One day a neighbor drove by our farm and stopped. I watched as he hoisted his boy over the fence and the little man ran to the mountain apple tree for some drops. With as much as he could carry, he was smiling and running back to his dad for his triumphant boost up with an armful of treasure. Something’s you just watch and enjoy without saying a word.
Many keiki have grown up eating mountain apples or Ohi’a ‘ai in Hawaiian. I, too, look forward to the first mountain apples of the year. You can usually find me there, after an afternoon nap, looking up for the most perfect specimen – a deep red, pear shaped apple. I usually slip a few into my pockets for whomever I meet on my way to where I’m going.
Usually we have three blossoms a year on our trees. The first one, happening around mid-January is usually just a sampling. The second one, occurring in March is our biggest bloom, with the later and not so plentiful one, in June or July. It takes 2 months from flower to fruit. So, you can count the days when you see those fuchsia blooms and pinpoint when you’ll take your first bite. They are truly a hot day’s delight.
Another name for them is water apple and after you take a taste of one you will see why. Their flesh is white and almost melts in your mouth, kind of like a firm watermelon. I’ve learned my lesson, more than once, to never look up into the tree while you are eating one because they are so juicy. Each fruit contains up to 90% moisture.* They are related to rose apple, guava, jaboticaba and Surinam cherry.
I’ve seen different sized fruits and different colored ones; some pink, some white, mostly small. The Kingston variety is big and dark red. They have a thin skin that will pierce easily with a fingernail, so you have to be gentle with them. Birds like them and start little excavation sites on the best fruit. Someone once told me, pick the bird pecked ones, because they know which ones are the best on the tree. It’s true!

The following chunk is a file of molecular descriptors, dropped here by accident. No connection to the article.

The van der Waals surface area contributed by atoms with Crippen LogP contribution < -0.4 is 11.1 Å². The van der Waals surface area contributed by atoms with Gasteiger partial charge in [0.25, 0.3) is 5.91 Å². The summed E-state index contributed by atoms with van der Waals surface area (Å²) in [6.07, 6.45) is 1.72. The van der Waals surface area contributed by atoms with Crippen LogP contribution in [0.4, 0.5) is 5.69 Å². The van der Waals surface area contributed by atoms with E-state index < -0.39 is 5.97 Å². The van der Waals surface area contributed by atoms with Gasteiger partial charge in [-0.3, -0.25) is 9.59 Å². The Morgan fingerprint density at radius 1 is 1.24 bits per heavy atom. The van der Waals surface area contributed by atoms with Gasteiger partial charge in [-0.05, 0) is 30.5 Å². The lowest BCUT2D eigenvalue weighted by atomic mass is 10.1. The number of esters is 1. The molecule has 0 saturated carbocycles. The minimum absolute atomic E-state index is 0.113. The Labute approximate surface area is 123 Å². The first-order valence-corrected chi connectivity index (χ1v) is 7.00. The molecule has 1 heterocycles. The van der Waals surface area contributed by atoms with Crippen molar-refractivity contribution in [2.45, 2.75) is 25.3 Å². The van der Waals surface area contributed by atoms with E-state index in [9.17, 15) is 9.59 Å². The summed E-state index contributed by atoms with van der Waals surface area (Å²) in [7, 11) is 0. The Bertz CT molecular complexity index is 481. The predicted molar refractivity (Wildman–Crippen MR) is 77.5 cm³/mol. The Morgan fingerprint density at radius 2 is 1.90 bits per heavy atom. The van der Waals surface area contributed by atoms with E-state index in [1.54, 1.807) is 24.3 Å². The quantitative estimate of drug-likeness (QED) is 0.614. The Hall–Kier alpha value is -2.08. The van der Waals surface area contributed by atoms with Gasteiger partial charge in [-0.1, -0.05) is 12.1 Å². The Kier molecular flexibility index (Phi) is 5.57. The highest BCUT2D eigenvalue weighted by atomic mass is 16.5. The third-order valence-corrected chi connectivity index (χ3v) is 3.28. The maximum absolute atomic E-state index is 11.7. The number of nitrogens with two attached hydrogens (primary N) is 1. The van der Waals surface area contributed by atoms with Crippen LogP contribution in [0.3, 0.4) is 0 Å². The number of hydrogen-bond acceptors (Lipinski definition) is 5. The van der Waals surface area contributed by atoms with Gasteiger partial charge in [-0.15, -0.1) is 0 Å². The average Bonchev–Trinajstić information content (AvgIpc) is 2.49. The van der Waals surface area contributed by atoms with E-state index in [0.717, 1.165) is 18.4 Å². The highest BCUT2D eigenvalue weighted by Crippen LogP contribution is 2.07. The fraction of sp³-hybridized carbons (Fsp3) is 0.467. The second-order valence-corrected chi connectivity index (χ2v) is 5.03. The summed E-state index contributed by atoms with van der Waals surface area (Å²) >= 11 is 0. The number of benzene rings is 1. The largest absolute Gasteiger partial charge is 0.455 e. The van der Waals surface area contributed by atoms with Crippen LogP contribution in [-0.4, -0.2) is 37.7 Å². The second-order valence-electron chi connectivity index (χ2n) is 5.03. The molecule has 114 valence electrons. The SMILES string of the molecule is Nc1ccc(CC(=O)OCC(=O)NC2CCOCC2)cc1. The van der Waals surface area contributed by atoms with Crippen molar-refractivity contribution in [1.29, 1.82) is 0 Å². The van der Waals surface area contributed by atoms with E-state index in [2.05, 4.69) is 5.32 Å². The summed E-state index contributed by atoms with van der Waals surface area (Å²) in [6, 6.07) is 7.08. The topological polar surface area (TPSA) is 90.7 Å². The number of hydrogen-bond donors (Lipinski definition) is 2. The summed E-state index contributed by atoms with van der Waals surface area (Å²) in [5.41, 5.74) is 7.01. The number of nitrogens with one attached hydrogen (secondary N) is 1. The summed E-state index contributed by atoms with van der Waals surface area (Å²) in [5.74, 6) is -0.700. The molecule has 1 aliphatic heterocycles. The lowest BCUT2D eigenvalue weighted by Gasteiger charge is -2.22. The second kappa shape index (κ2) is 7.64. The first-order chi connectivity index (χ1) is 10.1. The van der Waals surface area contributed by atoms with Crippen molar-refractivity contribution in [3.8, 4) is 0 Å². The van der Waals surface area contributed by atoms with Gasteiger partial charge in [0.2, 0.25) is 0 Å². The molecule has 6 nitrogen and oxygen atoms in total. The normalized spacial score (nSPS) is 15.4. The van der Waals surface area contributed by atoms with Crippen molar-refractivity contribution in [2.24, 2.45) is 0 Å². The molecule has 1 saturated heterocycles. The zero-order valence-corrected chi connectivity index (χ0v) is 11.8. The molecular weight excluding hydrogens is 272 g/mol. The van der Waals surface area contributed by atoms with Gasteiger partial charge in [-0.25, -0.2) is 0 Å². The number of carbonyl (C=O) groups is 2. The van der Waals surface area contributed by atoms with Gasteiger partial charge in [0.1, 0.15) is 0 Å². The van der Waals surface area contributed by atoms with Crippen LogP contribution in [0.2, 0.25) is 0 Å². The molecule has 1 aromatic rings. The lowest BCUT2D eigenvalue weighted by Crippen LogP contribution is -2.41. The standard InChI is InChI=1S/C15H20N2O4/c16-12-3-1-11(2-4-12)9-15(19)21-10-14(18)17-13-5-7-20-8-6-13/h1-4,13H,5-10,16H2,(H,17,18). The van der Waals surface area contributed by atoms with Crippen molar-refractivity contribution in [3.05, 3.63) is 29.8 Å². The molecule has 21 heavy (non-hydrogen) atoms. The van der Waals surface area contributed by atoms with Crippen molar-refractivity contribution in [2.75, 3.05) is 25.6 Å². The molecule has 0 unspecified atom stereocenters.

If you live in a humid area with plenty rainfall plant this tree. It will take 4-5 years to fruit and will grow reaching 40-60 ft. * in eight years. It will grow easily from seed and sometimes you can find the seed already germinating in the fruit. Our Hawaiian acidic soils are best for their healthy growth.
They contain 5 to 6 mg of calcium, 11-18 mg of Phosphorus (both good for healthy teeth and bones) and smaller amounts of iron, carotene (vit A), Thiamine, Riboflavin, Niacin (vit Bs) and Ascorbic Acid (vit C).*
When the fruit is dropping, one of my favorite things to do is make mountain apple sauce which will have a nice pink color and go fabulously with wild boar. I cut up as many that will fit, with the skin on, and cook them in a big pot over medium heat until almost the consistency of apple sauce. I take my immersion blender and make the chunks a little finer then add the same spices as apple sauce; cinnamon, allspice, nutmeg, vanilla bean and clove. You can either can the sauce in a hot water bath or freeze it in 1 quart bags. They both keep considerably well.
Most likely this year, I will be experimenting with different dishes and ways of using mountain apples. If you have a recipe you’d like to share, we’d love to hear it.
*Julia F. Morton, Fruit of Warm Climates, 1987;